The boomers may not have created rock ’n’ roll, but they certainly capitalized on its potential to revolt against parents. And they may not have led the civil rights movement, but they embraced it — at least, many of them did — and applied its principles to fighting for the rights of women and gay men and lesbians. They came to expect, even demand, freedom of choice; options in life.

Some of this makes sense but all in all I prefer an analysis that adheres much more closely to the ebb and flow of history. Furthermore, I would not even begin to try to do what Gillon did, namely summarize an entire generation that—after all—includes both George W. Bush and me. Instead I will put my own personal story into the context of what happened in America from my birth date until today in as few words as possible. I am after all writing a blog entry not a book.

When I was around 14 or so, I began to become aware of both class and physical differences between my classmates, most of whom were Jewish like me. Many had parents in the hotel business and could afford to go to Miami Beach in December. They returned with suntans that they wore proudly to school like Gucci bags. Now that I am in my old age, I too enjoy such a distinction! It also mattered a whole lot what kind of car you drove. My father, who owned a fruit and vegetable store, owned a Chevy Biscayne while the kids who went to Miami Beach had parents who drove around in a Cadillac or a Buick. Adding to my resentment was how many got cars as gifts for a sixteenth birthday. They would drive around in a Chevy Impala convertible while I burned in my pedestrian envy.

Even worse, I was cursed to be a shrimp. Too small and too uncoordinated to make the basketball or little league baseball team, I began to feel left out. Although I wanted nothing more than to be in with the in crowd, I began to think in terms of an alternative life-style even at the age of 14.

In 8th grade, we had a social studies class that was taught by Bob Rosenberg, a New Deal liberal whose sister Cissie was an open member of the CP. One day Bob was telling us about a new book called “The Status Seekers” by a guy named Vance Packard that described how America was a land where the pursuit of money and power led people to live empty lives in the suburbs. Indeed, this was the reality that the TV series “Madmen” hones in on. While listening to Bob, I had an epiphany. This was exactly the world that my classmates and their parents lived in and that excluded me, largely out of an accident of birth. Perhaps had I been 6 inches taller and owned a Chevy Impala in which to tool around, none of this would have entered my mind.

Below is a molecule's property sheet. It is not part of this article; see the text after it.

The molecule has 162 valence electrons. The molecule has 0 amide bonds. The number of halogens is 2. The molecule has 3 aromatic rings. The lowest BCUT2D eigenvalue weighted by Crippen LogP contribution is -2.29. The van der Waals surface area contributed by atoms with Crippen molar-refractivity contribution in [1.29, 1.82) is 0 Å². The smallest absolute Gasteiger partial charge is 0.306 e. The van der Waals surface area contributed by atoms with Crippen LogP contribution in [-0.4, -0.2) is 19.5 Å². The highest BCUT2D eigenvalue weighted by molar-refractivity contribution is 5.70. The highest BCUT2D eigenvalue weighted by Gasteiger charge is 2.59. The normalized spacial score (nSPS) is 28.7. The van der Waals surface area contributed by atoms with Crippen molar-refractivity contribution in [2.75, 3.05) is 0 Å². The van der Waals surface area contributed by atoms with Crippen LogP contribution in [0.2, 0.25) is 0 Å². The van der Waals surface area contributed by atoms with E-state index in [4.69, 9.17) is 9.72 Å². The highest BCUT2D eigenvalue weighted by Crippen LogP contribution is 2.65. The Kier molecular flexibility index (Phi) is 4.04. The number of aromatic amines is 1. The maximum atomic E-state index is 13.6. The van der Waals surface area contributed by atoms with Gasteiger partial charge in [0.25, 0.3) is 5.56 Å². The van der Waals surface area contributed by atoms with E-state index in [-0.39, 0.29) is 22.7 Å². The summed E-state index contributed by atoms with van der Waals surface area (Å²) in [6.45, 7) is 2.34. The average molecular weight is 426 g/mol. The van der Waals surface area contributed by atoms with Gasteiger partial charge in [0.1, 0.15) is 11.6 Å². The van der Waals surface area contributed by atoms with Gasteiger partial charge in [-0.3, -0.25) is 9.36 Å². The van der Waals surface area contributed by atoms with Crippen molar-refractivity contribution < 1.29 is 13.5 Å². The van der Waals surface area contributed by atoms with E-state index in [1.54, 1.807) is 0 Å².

All across America, there were people just like Louis Proyect who were feeling like outsiders. Even some tall, wealthy, muscular white kids felt the same way. Not long after Bob had brought “The Status Seekers” to our attention, I came across an article about the Beat Generation in Time Magazine. It began:

In the smoke-filled cellar cafés and cold-water flats of San Francisco’s waterfront and Manhattan’s Greenwich Village, the word these days is “beat.” Patriarch and prophet of what he calls “the beat generation” is a 35-year-old writer named Jack Kerouac, whose recent novel On the Road (TIME, Sept. 16) chronicled the cross-country adventures in cars, bars and beds of a bunch of fancy-talking young bums. Last week, in newspaper interviews with TV’s Mike Wallace, Novelist Kerouac and equally beat Poet Philip Lamantia explained that beatness is really a religious movement.

Interrogator Wallace asked San Francisco Poet Lamantia to explain two of his lines: Come Holy Ghost, for we can rise/ Out of this Jazz . . .

Said Lamantia: “You have to be pure. You gotta get through this life without getting hung up. That’s the whole question—not to get hung up …”

W. What is getting “hung up”?

L. Freezing. Freezing from others, from yourself, from the Holy Spirit. If you’re hung up, you can’t love, or care for others.

W. Why are so many members of the Beat Generation bums and tramps?

L. Oh, you see, Christ says go out and find the bums . . .Find the blind and the cripples . . . Christ invites everyone, including the outcasts. So there’s no contradiction at all between Christ and a bebopper and a hipster . . .

It was only when I was in my fifties that I learned that Bob Rosenberg’s sister was a CP’er and that he probably had been some kind of fellow traveler until turning into a liberal and a cynic. As for Lamantia, he was a member in good standing of the Surrealist movement that received much of its impetus from artists with Trotskyist politics, including André Breton. The late Franklin Rosemont, a premature boomer like me who tried to revivify the movement just around the time I was being radicalized by the war in Vietnam drew upon Lamantia’s expertise, as I recounted in a 2002 article:

A few months ago I posted an article about “Surrealism, Freud and Trotsky” that relied heavily on Franklin Rosemont’s collection of Andre Breton’s writings titled “What is Surrealism.”

This Pathfinder book belongs on the shelf of anybody who is interested in the intersection between revolutionary politics and avant-garde art and literature. Now thanks to Autonomedia Press (and especially editor Jim Fleming–a Marxmail subscriber who sent me a review copy), we have a volume that belongs on the same shelf. I refer to “Surrealist Subversions: Rants, Writings and Images by the Surrealist Movement in the United States.” Edited and introduced by Ron Sakolsky, this volume contains articles that originally appeared in the journal of Rosemont’s Chicago Surrealist Group titled “Arsenal/Surrealist Subversion,” and kindred publications.

In my first article, I mentioned that surrealism had taken root in the USA in the 1940s largely through the auspices of a magazine titled VVV. Among the editors was Martinique poet and playwright Aimé Césaire who articulated a surrealist version of Black Nationalism that influenced many black intellectuals, including esteemed contemporary African-American historian Robin D.G. Kelley whose articles can be found in “Surrealist Subversions.”